Not so sunny ways: Canada looks the other way on arms scrutiny

Photo courtesy Amnesty International website.

“Canada is back.” So said the new Liberal government when it took office – back to being a peace keeper nation.

During the 2015 Federal election, many social justice advocates joined the campaign to exchange the Harper government to one that would listen to the people of Canada – we thought we were in for “sunny ways,” and actual accountability for human rights.

Sadly, this week the Federal Liberal government quashed a bill put forward to form a committee to oversee arms sales to Saudi Arabia and other nations with questionable human rights records.

Unsurprisingly, the majority of Canadians are concerned about the sale of armoured vehicles to a nation that allows women to be executed for sorcery

Earlier this year, it was painful to hear that the current government plans to proceed with the Saudi Arabia arms deal in the first place, in the face of that country’s abhorrent human rights record.

This a nation known to use torture and public beheading to control the population and stifle even peace decent and free speech. A full list of the glaring misconduct by this government can be found at the Amnesty International website.  

On October 7th, 2015 in the Huffington Post, Justin Trudeau called out the Harper government, declaring "Canada needs to be once again a constructive actor on the world stage focusing on our national interests, which include security and stability in places like the Middle East... The Conservative government's refusal to sign the United Nations Arms Trade Treaty is an example of how Stephen Harper's penchant for going it alone in the world has reduced Canada's global voice." 

Under the United Nations Arms Treaty which PM Trudeau said he would support, Amnesty International, alongside lawyers Professor Philippe Sands QC, Professor Andrew Clapham and Blinne Ní Ghrálaigh of Matrix Chambers, conclude in their comprehensive legal opinion that, on the basis of the information available, that selling weapons to Saudi Arabia is in fact illegal.

They have done their analysis on the basis of the UK, which is a signatory of the afore mentioned treaty.

 The lawyers conclude that “any authorization by the UK of the transfer of weapons and related items to Saudi Arabia… in circumstances where such weapons are capable of being used in the conflict in Yemen, including to support its blockade of Yemeni territory, and in circumstances where their end-use is not restricted, would constitute a breach by the UK of its obligations under domestic, European and international law.”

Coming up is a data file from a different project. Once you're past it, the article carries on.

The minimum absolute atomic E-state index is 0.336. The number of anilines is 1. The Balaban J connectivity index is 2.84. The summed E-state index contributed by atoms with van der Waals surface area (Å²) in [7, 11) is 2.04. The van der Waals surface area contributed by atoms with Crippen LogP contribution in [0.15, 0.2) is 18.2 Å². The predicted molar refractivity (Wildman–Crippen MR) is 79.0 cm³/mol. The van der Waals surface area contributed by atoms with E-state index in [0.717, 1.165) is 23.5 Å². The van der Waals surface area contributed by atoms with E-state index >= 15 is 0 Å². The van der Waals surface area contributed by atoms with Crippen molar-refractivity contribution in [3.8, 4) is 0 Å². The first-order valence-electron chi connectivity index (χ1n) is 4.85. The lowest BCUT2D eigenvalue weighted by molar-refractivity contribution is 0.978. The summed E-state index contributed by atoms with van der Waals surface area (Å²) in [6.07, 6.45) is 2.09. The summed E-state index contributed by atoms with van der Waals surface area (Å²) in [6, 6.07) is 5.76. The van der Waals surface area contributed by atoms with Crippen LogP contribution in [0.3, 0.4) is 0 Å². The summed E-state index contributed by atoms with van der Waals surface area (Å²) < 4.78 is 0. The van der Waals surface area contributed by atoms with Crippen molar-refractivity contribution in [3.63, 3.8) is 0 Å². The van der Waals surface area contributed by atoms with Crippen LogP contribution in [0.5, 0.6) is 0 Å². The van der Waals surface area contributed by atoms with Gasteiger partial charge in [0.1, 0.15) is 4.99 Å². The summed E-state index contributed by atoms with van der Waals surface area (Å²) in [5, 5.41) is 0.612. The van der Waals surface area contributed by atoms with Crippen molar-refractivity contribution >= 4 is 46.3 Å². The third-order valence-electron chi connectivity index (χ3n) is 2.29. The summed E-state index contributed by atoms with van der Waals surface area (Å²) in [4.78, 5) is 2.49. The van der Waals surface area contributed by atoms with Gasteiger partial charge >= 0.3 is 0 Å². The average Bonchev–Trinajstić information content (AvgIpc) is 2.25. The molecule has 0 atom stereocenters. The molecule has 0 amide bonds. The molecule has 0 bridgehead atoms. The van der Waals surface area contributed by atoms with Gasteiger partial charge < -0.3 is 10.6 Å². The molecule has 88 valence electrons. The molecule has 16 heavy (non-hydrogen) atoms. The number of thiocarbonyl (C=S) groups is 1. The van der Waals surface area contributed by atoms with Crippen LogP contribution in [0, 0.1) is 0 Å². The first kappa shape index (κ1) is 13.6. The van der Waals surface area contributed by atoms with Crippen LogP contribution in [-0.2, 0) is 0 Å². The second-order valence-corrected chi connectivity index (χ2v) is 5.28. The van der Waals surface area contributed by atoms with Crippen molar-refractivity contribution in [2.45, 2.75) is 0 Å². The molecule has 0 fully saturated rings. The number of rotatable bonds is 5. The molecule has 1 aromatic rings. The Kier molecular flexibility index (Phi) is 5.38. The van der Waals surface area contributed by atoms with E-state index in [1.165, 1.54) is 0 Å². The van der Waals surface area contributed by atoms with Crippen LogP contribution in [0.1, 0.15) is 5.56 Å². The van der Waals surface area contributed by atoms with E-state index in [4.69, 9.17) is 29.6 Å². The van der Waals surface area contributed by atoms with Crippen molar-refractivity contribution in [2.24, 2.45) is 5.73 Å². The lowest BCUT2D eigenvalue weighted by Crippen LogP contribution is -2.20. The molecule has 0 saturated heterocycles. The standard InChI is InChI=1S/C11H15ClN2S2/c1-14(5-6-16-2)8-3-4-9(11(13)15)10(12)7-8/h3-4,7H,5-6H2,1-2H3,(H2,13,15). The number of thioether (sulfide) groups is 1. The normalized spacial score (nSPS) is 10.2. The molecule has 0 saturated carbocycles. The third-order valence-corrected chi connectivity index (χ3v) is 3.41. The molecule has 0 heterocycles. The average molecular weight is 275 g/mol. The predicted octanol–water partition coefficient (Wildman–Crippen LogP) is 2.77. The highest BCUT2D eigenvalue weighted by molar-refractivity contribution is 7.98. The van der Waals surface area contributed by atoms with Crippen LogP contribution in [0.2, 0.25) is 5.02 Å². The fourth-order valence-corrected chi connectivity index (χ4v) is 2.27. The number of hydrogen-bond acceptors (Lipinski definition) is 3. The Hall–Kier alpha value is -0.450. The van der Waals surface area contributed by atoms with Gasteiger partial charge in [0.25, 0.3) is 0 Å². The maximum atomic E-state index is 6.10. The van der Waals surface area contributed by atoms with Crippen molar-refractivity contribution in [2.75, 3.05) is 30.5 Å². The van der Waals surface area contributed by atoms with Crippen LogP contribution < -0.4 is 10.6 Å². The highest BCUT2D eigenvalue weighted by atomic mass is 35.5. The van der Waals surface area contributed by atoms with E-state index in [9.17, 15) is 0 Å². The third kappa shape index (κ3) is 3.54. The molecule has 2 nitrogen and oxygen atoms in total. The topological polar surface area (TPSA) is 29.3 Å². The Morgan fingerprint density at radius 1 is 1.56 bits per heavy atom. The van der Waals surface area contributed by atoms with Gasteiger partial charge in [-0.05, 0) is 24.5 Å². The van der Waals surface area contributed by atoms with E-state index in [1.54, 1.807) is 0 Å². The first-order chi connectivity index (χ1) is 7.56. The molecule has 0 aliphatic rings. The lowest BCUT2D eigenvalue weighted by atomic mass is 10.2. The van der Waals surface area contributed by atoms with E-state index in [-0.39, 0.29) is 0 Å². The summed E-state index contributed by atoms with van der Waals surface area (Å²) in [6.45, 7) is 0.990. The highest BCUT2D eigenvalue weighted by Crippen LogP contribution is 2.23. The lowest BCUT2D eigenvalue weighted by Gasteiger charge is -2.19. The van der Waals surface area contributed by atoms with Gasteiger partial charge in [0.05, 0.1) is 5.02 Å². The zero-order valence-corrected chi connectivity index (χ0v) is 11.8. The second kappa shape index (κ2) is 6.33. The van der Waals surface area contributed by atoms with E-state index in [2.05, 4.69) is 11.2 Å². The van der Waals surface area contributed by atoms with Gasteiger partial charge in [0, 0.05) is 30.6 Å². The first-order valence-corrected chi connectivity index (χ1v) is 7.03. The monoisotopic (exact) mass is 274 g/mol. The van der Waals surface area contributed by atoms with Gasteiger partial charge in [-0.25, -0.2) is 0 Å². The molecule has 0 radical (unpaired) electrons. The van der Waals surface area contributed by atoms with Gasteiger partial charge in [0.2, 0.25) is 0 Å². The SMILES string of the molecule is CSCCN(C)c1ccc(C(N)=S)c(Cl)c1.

Further, they conclude that the UK Government can properly be deemed to have "actual knowledge... of the use by Saudi Arabia of weapons, including UK-supplied weapons, in attacks directed against civilians and civilian objects, in violation of international law", since at least May 2015. If the UK has this knowledge, so does Canada.

 If PM Trudeau has called out his predecessor for not signing the United Nations Arms Treaty, surely he and the current government agree with the principles outlined in it.

Under the new Liberal government, Canada has in fact signed that Treaty, which must be a sign of our moral imperative as peacekeepers not to enable Saudi Arabia to use weapons against vulnerable populations and to use our relationship to uphold and enhance human rights.

Except that the government has no plan to increase oversight of arms exports.

Because of course these arms deals create jobs, as the business case mantra goes. Canada is, after all, one of the biggest arms exporters to the Middle East.

It might be time to start thinking about what kind of jobs Canadians really wants to be promoting. There must be other industries that can provide a transition to these workers that do not cost foreign civilians their lives. 

Like the new government’s foot dragging on banning export of asbestos, the cancer-causing effects of which public health officials cry to stop [7], do we really want to be exporting death to other countries? 


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